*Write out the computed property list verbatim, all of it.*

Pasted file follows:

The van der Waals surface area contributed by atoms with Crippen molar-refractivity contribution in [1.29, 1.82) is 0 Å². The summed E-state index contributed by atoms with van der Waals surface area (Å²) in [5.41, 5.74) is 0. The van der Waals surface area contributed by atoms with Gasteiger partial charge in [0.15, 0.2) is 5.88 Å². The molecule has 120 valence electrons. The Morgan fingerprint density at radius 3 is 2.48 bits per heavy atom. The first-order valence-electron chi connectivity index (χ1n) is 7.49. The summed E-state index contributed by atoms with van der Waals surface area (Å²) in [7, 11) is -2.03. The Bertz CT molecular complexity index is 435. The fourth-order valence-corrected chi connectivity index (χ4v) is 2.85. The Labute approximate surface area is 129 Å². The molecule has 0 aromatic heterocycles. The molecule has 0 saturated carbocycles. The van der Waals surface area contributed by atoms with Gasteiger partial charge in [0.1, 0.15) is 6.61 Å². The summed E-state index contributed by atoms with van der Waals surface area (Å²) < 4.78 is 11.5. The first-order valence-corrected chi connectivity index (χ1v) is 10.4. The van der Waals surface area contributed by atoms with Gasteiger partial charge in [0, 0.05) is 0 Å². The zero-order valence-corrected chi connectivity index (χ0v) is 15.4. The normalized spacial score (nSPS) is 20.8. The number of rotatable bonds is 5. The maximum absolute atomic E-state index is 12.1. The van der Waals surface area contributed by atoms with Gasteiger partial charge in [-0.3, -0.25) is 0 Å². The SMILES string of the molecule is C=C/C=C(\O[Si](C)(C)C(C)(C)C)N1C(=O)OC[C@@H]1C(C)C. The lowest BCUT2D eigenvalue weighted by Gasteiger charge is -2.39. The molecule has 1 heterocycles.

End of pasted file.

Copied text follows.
The van der Waals surface area contributed by atoms with Crippen molar-refractivity contribution in [1.29, 1.82) is 0 Å². The summed E-state index contributed by atoms with van der Waals surface area (Å²) in [5.41, 5.74) is 0. The van der Waals surface area contributed by atoms with Gasteiger partial charge in [0.15, 0.2) is 5.88 Å². The molecule has 120 valence electrons. The Morgan fingerprint density at radius 3 is 2.48 bits per heavy atom. The first-order valence-electron chi connectivity index (χ1n) is 7.49. The summed E-state index contributed by atoms with van der Waals surface area (Å²) in [7, 11) is -2.03. The Bertz CT molecular complexity index is 435. The fourth-order valence-corrected chi connectivity index (χ4v) is 2.85. The Labute approximate surface area is 129 Å². The molecule has 0 aromatic heterocycles. The molecule has 0 saturated carbocycles. The van der Waals surface area contributed by atoms with Gasteiger partial charge in [0.1, 0.15) is 6.61 Å². The summed E-state index contributed by atoms with van der Waals surface area (Å²) < 4.78 is 11.5. The first-order valence-corrected chi connectivity index (χ1v) is 10.4. The van der Waals surface area contributed by atoms with Gasteiger partial charge in [0, 0.05) is 0 Å². The zero-order valence-corrected chi connectivity index (χ0v) is 15.4. The normalized spacial score (nSPS) is 20.8. The number of rotatable bonds is 5. The maximum absolute atomic E-state index is 12.1. The van der Waals surface area contributed by atoms with Gasteiger partial charge in [-0.3, -0.25) is 0 Å². The SMILES string of the molecule is C=C/C=C(\O[Si](C)(C)C(C)(C)C)N1C(=O)OC[C@@H]1C(C)C. The lowest BCUT2D eigenvalue weighted by Gasteiger charge is -2.39. The molecule has 1 heterocycles.